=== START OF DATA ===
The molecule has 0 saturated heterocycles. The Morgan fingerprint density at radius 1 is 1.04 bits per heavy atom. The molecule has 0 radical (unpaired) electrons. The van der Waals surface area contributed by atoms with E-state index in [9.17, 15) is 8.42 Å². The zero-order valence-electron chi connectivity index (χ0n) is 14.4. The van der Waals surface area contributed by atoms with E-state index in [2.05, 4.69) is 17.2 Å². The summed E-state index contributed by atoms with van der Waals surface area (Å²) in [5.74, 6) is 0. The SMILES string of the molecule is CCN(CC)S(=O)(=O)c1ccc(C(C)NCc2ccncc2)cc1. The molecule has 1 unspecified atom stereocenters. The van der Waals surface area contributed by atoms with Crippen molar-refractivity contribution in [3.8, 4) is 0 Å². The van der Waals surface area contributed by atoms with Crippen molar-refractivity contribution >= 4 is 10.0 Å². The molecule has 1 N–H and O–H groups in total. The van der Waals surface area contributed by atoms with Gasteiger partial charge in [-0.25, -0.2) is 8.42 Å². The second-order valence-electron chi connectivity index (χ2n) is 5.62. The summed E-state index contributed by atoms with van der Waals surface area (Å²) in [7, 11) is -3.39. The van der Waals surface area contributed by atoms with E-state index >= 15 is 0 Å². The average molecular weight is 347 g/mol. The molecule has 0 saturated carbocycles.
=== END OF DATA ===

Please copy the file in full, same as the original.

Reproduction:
The molecule has 0 saturated heterocycles. The Morgan fingerprint density at radius 1 is 1.04 bits per heavy atom. The molecule has 0 radical (unpaired) electrons. The van der Waals surface area contributed by atoms with E-state index in [9.17, 15) is 8.42 Å². The zero-order valence-electron chi connectivity index (χ0n) is 14.4. The van der Waals surface area contributed by atoms with E-state index in [2.05, 4.69) is 17.2 Å². The summed E-state index contributed by atoms with van der Waals surface area (Å²) in [5.74, 6) is 0. The SMILES string of the molecule is CCN(CC)S(=O)(=O)c1ccc(C(C)NCc2ccncc2)cc1. The molecule has 1 unspecified atom stereocenters. The van der Waals surface area contributed by atoms with Crippen molar-refractivity contribution in [3.8, 4) is 0 Å². The van der Waals surface area contributed by atoms with Crippen molar-refractivity contribution >= 4 is 10.0 Å². The molecule has 1 N–H and O–H groups in total. The van der Waals surface area contributed by atoms with Gasteiger partial charge in [-0.25, -0.2) is 8.42 Å². The second-order valence-electron chi connectivity index (χ2n) is 5.62. The summed E-state index contributed by atoms with van der Waals surface area (Å²) in [7, 11) is -3.39. The van der Waals surface area contributed by atoms with E-state index >= 15 is 0 Å². The average molecular weight is 347 g/mol. The molecule has 0 saturated carbocycles.